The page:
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Fifty Foot Hose — Sing Like Scaffold
(Weasel Disc WD-19456, 1998, CD)
by Steve Robey, Published 2000-05-01
Fifty Foot Hose occupy that most rare of places, avant garde psychedelia, a mix very few bands have even attempted, let alone pulled off. The fact that they first honed their craft with their debut album way the hell back in 1967 certainly does loads for their credibility too. After that album, they went largely unheard for nearly 30 years, and have recently made a most auspicious comeback, culminating with this new effort. The pieces alternate more or less between slowly-paced space beats propelled by throbbing bass and fascinating, lengthy interludes of treated sound effects, often made by various clankity household objects – chains, saw blades, and who knows what else. Their treatment of sound-for-art’s-sake recalls the more adventurous work of the Red Krayola (who have also made a comeback after a 1967 debut album… howzabout that?). The vocal pieces (sung mostly by Elizabeth Perry, except for the comparatively more rockin’ and funny closing track, sung by bassist Lenny Bove) at times evoke Can, Red Krayola, or Two Foot Flame, or even the fanciful flights of Escapade. These songs drift loosely, with Perry’s low alto voice and constant details filled in by Cork Marcheschi, whose sole role in the band seems to be to make cool sounds with an Echolette, white noise generators, Theremins, saws, and “squeaky stick.” The instrumentals are even better, ambitiously crafted sound collages (unlike the Red Krayola’s more free form early approach) that don’t take you into space so much as they take you inside your mind. The best of these is “Volumetric Overscan,” which consists of multiple layers of what sounds like tin cups floating in water being hit with sticks, accompanied by electronic noises. Beautiful stuff – really, this was the track that initially made me sit up and listen. The entire album has grown on me since. Very highly recommended.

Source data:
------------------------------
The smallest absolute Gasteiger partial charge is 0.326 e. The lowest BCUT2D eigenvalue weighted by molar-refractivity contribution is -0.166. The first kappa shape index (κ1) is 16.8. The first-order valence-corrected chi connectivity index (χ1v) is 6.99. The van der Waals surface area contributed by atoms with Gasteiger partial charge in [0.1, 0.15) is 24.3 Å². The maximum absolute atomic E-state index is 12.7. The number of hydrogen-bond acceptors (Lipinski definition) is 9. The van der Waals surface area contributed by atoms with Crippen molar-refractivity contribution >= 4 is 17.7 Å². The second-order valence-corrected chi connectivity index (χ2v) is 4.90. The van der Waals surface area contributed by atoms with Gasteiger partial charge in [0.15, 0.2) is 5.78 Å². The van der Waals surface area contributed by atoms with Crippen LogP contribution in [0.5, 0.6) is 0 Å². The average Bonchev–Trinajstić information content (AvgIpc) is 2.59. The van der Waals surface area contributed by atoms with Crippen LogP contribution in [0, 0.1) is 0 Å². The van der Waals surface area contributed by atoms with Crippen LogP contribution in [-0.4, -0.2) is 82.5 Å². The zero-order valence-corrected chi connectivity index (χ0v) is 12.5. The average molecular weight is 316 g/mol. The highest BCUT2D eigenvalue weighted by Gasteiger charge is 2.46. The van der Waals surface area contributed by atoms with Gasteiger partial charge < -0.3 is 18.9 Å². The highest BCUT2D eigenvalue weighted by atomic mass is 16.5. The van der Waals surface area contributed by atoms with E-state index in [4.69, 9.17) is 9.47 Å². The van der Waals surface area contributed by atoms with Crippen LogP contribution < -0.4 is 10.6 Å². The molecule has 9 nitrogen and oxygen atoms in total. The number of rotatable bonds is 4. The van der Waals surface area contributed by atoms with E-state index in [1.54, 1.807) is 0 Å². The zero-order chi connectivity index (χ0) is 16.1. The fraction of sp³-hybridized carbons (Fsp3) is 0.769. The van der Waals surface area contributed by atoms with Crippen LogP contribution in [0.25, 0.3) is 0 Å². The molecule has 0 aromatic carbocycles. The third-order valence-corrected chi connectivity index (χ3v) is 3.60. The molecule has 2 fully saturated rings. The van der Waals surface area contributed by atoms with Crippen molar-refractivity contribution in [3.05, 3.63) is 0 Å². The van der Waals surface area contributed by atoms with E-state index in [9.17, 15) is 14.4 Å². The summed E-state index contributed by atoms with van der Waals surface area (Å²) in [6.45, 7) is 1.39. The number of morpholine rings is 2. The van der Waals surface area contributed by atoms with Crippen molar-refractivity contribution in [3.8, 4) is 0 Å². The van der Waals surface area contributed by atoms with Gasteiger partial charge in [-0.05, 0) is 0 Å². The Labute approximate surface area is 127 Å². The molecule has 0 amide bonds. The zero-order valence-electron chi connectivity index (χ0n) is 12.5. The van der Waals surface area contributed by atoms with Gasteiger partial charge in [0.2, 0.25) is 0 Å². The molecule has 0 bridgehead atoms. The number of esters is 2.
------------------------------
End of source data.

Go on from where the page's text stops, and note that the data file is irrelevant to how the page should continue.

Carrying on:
Related artist(s): Fifty Foot Hose
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